Twelve web community leaders sent a letter to members of the European Parliament and representatives of the Council of the European Union to express their concerns regarding the security of revised Article 45 of the Draft Legislative Proposal on Digital Identity (e-ID).
The European Commission’s legislative proposal to amend the Regulations on Digital Identification, Authentication and Trust Services (eIDAS), which dates back to 2014 and aims to secure cross-border identity exchange, is facing resistance from the web community – particularly in relation to Article 45.
The legal listing of selected European companies is called “CAsIn web browsers, root software poses serious threats and vulnerabilities to web security, the signers say.
Under the revised Article 45, browsers will be forced to accept the Qualified Web Authentication Certificate Scheme (Qualified web certificatesQWAC) from CAs, whether or not they meet browser security standards.
“Unfortunately, this technical requirement is problematic, as security teams need to respond at the pace of evolving cybersecurity threats and incidents, and not be stifled by legislative text that would impede this speed of reaction.” reads the letter sent on Wednesday (April 6).
The letter was signed by prominent online players such as Vint Cerf, Internet pioneer and former CEO ofInternet Corporation for Assigned Names and Numbers(Ikan) – theThe US body responsible for managing the Internet’s domain name system – and Andrew Sullivan, President and CEO ofInternet Society.
Web authentication is the mechanism that ensures that users visit the website they want to visit and are not directed to entities impersonating that website.
To do this, users receive a certificate confirming that they are visiting the website they intend to visit. Certification authorities are third parties, appointed by the governments of the European Union, who issue these certificates to websites.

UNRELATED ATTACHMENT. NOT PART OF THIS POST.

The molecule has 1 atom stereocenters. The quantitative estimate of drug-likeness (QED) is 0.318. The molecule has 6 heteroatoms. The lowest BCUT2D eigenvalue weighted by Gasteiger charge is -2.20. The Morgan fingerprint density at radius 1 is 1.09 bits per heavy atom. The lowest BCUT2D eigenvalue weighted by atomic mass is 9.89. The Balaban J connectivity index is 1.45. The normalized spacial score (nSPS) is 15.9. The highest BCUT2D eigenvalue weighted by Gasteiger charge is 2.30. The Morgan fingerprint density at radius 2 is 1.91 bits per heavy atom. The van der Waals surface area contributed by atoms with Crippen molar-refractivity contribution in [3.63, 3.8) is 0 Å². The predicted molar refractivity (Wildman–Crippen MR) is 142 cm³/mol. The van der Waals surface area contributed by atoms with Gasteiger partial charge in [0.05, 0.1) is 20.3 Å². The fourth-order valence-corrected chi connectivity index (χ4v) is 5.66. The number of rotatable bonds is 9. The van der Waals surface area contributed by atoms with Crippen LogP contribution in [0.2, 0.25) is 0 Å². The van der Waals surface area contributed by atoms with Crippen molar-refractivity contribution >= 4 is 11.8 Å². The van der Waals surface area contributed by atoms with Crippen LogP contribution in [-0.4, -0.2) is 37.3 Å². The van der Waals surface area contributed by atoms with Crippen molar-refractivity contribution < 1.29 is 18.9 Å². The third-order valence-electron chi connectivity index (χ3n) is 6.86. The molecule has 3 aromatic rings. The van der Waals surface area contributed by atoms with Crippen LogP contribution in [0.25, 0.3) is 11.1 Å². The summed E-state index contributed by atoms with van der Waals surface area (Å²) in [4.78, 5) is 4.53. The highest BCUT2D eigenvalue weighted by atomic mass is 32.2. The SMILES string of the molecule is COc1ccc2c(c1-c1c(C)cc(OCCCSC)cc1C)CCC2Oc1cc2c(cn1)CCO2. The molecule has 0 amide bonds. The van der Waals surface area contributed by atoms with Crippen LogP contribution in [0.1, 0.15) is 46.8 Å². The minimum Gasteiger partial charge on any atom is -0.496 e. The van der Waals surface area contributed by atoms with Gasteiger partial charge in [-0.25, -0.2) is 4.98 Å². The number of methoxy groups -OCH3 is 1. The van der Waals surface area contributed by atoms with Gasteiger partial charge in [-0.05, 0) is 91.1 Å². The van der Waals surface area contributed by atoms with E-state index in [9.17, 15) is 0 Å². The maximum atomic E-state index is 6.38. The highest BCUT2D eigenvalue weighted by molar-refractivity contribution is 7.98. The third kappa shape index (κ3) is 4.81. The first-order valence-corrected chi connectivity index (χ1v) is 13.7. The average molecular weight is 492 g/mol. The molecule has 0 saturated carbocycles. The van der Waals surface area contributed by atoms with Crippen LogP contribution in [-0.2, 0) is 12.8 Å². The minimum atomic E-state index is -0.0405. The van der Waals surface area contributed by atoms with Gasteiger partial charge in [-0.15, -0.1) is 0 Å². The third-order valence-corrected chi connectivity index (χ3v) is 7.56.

“So it’s a very powerful tool, because if you issue that certificate incorrectly, it means that a malicious entity can impersonate the website you’re trying to visit.”Marshall Irwin, Mozilla’s head of trust intelligence, told EURACTIV.
Therefore CAs must be trusted and function properly.
A critical issue in the bill concerns the manner and security standards by which these certificates should be awarded. The proposal would allow certification authorities that issue certain types of certificates, which are QWACs, to be recognized by browsers, regardless of what security standards they apply.
The idea of QWACs was established by law in 2014. They ensure that the testimonials will include additional information, not only about the domain the person is visiting, but also about the legal entity behind it.
According to various sources, including Electronic Frontier FoundationQWACs required a problem because they were Refuting it as an effective means of delivering security to users.
So far, browsers first make sure that the CAs meet their standards, says Irwin. However, the idea behind the current proposal is that “It would create a parallel process in which individual countries decide based on an undefined set of criteria”, He said. And Mozilla, for example, will have to accept this CA.
“Essentially, these are government authorized certification bodies that we will be required to recognize.”Mr. Irwin explained.
This European legislation could set a dangerous precedent elsewhere. “I think our biggest concern is that other repressive regimes or other major powers are basically following and taking the same approach.”he completed.
For example, governments such as the United Arab Emirates or Kazakhstan have already actively sought to undermine web authentication. “Pass legislation requiring browsers to provide intermediate capability by accepting CAs that do not meet our standards”Mr. Irwin explained.
We have succeeded in reversing this situation at the global level. But our ability to do so will really be undermined by the time the precedent is set. »
Not only would this set a worrying precedent, but Google’s director of data governance, Kate Charlett, told EURACTIV.“It will actively expose citizens to increased digital risks at a time when protection is more difficult – and more important – than ever before.”.
Like the signatories to the letter, Ms. Sharlet does not believe that regulatory frameworks should have the effect of preventing organizations from protecting their users from cybercrime and evolving threats.
The case has been referred to the Committee on Industry, Research and Energy (ITRE) of the European Parliament. Rapporteur Romana Zirkovic said a committee vote on the draft proposal was expected in July.